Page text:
As Graetzel emphasized, all this is leading to solutions for the twin problems of an over-abundance of renewable energy, particularly solar, into the grid, along with the need to integrate enough storage capacity to make these intermittent forms more useful.
His colleague at EPFL, the aforementioned Professor Kevin Sivula, described the emerging solar-dependent grid model as an “energy gap” caused by the simple fact that solar peaks during the day, and in general electricity peaks at night.
That’s not a particularly difficult situation to address with today’s energy storage technology, because only a matter of hours are involved. However, when you throw seasonal and latitudinal variations into the mix, you need to project months-long energy storage requirements.
That dynamic is among the reasons why EPFL is one of a number of A-list research institutions turning attention to solar-powered hydrogen production, aka a “solar refinery” that can churn out hydrogen — essentially, a means of storing solar energy in a simple chemical bond.
The idea, as Sivula describes it, is that solar hydrogen would provide a stable solar energy storage platform for plastics manufacturing and the many other economic sectors that currently rely on fossil sources for foundational ingredients, in addition to enabling solar-based fuel for aircraft as well as ground vehicles.
In a chat after the presentation, Sivula emphasized to CleanTechnica that basic “solar hydrogen” technology is readily available. The problem, of course, is to make it readily available and economical at scale.
That is quite a challenge. Sivula provided a rundown of the state of photovoltaic science today, and arrived at a cost of about $10 per kilogram of hydrogen using conventional silicon photovoltaics to power electrolysis, the reaction that splits water into oxygen and hydrogen.
If that looks a little pricey, it is. According to Sivula, the price of hydrogen produced from natural gas using steam reformation is only in the $1.00 to $2.00 range. (Editor’s Note: Hence this article, and this one.)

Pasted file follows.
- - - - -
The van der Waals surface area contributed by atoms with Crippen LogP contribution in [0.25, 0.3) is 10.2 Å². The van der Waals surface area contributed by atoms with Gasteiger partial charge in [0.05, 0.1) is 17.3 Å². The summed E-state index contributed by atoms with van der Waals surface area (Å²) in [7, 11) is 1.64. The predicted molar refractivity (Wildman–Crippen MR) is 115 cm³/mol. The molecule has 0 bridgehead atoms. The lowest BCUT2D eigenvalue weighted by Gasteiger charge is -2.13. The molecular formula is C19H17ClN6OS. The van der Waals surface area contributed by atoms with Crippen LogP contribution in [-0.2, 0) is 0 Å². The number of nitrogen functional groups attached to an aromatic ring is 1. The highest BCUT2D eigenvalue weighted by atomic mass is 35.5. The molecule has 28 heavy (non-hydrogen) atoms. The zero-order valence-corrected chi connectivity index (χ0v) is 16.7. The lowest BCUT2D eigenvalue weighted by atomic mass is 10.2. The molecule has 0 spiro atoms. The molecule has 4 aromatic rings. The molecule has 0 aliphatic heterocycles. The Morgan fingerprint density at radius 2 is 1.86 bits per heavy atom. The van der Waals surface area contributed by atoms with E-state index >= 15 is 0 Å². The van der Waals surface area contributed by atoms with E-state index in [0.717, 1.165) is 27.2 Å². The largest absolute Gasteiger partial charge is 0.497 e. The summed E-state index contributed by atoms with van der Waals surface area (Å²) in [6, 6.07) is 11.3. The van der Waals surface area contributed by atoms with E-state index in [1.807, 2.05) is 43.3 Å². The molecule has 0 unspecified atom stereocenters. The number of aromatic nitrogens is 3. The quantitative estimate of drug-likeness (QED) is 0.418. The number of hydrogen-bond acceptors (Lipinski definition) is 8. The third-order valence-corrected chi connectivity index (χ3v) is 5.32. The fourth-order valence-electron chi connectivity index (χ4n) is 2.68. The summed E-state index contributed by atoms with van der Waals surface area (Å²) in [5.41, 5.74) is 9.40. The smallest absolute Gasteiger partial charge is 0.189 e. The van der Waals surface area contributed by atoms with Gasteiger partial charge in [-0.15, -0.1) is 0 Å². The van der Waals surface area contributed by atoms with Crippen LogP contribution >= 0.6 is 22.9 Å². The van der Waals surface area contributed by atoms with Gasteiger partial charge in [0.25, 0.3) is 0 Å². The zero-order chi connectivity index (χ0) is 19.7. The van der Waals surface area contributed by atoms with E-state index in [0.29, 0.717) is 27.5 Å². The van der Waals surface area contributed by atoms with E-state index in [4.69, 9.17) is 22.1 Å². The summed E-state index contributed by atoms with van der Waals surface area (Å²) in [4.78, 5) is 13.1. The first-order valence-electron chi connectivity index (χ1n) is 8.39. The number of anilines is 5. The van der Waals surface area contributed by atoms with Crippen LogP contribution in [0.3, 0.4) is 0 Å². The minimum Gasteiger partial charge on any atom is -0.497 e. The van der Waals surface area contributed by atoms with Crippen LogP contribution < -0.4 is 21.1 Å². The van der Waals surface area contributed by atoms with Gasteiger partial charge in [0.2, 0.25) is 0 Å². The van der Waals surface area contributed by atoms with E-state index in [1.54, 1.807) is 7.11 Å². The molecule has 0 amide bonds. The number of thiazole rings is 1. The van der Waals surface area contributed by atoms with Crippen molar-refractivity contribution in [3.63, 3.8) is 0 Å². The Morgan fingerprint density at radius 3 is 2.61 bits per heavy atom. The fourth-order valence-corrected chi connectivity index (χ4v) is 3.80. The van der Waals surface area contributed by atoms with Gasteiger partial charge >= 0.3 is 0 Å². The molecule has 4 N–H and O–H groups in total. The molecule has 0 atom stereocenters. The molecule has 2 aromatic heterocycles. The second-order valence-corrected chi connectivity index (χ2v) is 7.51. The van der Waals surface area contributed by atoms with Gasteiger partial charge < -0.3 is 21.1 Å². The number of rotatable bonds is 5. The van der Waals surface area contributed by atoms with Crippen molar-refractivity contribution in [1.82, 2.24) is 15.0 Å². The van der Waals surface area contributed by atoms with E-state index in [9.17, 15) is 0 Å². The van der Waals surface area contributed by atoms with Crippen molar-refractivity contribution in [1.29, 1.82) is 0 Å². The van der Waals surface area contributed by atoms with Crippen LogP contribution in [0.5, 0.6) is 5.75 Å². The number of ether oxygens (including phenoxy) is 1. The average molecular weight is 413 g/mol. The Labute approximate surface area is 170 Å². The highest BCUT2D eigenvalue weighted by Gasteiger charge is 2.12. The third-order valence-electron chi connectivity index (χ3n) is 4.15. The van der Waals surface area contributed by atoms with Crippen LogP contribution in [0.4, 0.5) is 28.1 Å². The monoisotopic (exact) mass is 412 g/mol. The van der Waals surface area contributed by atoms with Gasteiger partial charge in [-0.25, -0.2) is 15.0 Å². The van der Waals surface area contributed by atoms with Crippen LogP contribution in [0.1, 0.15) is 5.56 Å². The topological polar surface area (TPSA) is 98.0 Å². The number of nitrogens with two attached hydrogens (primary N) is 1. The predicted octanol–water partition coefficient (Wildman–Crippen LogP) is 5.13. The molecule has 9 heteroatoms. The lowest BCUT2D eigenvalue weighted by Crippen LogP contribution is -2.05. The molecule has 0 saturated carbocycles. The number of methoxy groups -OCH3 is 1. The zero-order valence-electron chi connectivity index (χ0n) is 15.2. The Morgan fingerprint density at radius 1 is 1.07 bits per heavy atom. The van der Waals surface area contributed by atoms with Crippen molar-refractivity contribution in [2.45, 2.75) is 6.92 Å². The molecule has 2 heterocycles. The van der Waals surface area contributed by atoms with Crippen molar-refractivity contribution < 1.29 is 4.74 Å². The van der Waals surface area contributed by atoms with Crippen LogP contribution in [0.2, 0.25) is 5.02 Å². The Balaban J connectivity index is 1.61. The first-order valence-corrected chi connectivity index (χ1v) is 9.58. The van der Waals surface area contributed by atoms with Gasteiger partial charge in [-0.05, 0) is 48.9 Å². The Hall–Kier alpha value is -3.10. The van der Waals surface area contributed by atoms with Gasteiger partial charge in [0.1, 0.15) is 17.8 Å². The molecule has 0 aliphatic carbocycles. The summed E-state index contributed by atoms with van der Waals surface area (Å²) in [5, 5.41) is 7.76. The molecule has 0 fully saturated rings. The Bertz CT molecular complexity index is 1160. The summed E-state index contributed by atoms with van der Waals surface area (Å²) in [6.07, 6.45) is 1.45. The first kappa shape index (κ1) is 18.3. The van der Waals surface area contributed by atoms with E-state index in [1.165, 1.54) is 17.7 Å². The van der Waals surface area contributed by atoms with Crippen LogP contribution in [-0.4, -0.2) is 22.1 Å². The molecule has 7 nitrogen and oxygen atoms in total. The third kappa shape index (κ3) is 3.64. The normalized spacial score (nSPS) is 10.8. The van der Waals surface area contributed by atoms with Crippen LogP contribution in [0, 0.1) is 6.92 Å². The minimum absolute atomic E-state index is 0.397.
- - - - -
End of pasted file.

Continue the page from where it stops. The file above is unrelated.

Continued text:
That’s not the only force standing in the way of hydrogen from silicon-based photovoltaics. According to Sivula — and seconded by Graetzel — while silicon is dutifully pulling its fair share now, manufacturing silicon solar cells is a very energy-intensive process compared to other emerging solar technologies. Sivula further emphasized that the rate of growth for the silicon market would have to hit a much steeper upwards incline in order for solar hydrogen to fill the place of fossil fuels.
Speaking of those other technologies, Sivula foresees potential in less expensive forms of solar that can be used to generate hydrogen from water using a photoelectrochemical (PEC) reaction, rather than electricity from a solar cell.
Somewhat colorfully describing PEC as a more direct, “brute force” application of solar energy, Sivula also gave us a brief rundown on earlier PEC attempts, which typically involved the use of a single semiconductor.
One emerging solution is to use two semiconductors, one for the anode and one for the cathode, which not coincidentally is analogous to the two-system process of natural photosynthesis. However, under the best of conditions, the operation costs out to about $10.40 per kilogram of hydrogen.
That’s the bad news. The good news is that Sivula described another path to success. Similar to the Graetzel cell, this approach involves the use of nanoengineered iron oxide “paint” formed of suspended particles. Once applied, the organic materials in the suspension can be burned off, leaving the nanoparticles to do their work.
For (many) more details, check out Sulvia’s paper, “Emerging Semiconductor Materials for Direct Photoelectochemical Water Splitting,” which will be presented at the 228th meeting of the Electrochemical Society in the US this October.